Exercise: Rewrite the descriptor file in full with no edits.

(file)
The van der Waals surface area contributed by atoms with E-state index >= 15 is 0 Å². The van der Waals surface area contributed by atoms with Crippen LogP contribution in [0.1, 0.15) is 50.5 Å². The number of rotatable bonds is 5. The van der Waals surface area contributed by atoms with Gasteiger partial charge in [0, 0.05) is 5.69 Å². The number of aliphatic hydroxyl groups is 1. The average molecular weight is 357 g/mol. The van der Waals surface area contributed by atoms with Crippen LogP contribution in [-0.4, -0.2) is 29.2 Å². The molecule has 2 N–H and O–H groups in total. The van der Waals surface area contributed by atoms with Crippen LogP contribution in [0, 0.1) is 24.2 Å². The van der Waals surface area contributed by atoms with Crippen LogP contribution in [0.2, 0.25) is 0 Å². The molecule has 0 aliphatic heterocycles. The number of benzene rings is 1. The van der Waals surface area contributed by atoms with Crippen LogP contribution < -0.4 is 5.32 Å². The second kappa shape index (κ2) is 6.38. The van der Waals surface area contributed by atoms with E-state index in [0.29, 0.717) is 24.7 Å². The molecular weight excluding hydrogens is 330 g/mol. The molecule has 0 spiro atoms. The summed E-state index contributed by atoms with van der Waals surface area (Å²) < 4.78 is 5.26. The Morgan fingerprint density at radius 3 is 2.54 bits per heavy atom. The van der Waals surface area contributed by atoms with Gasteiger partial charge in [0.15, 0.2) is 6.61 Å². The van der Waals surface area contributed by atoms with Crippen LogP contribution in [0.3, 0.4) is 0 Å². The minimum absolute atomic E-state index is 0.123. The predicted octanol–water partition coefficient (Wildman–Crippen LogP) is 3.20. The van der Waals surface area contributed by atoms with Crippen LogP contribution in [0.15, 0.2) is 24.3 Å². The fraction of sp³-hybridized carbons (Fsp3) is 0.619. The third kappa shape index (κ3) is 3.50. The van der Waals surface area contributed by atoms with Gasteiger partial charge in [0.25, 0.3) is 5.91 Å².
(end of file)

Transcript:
The van der Waals surface area contributed by atoms with E-state index >= 15 is 0 Å². The van der Waals surface area contributed by atoms with Crippen LogP contribution in [0.1, 0.15) is 50.5 Å². The number of rotatable bonds is 5. The van der Waals surface area contributed by atoms with Gasteiger partial charge in [0, 0.05) is 5.69 Å². The number of aliphatic hydroxyl groups is 1. The average molecular weight is 357 g/mol. The van der Waals surface area contributed by atoms with Crippen LogP contribution in [-0.4, -0.2) is 29.2 Å². The molecule has 2 N–H and O–H groups in total. The van der Waals surface area contributed by atoms with Crippen LogP contribution in [0, 0.1) is 24.2 Å². The van der Waals surface area contributed by atoms with Crippen LogP contribution in [0.2, 0.25) is 0 Å². The molecule has 0 aliphatic heterocycles. The number of benzene rings is 1. The van der Waals surface area contributed by atoms with Crippen LogP contribution < -0.4 is 5.32 Å². The second kappa shape index (κ2) is 6.38. The van der Waals surface area contributed by atoms with E-state index in [0.29, 0.717) is 24.7 Å². The molecular weight excluding hydrogens is 330 g/mol. The molecule has 0 spiro atoms. The summed E-state index contributed by atoms with van der Waals surface area (Å²) < 4.78 is 5.26. The Morgan fingerprint density at radius 3 is 2.54 bits per heavy atom. The van der Waals surface area contributed by atoms with Gasteiger partial charge in [0.15, 0.2) is 6.61 Å². The van der Waals surface area contributed by atoms with Crippen LogP contribution in [0.3, 0.4) is 0 Å². The minimum absolute atomic E-state index is 0.123. The predicted octanol–water partition coefficient (Wildman–Crippen LogP) is 3.20. The van der Waals surface area contributed by atoms with Crippen LogP contribution in [0.15, 0.2) is 24.3 Å². The fraction of sp³-hybridized carbons (Fsp3) is 0.619. The third kappa shape index (κ3) is 3.50. The van der Waals surface area contributed by atoms with Gasteiger partial charge in [0.25, 0.3) is 5.91 Å².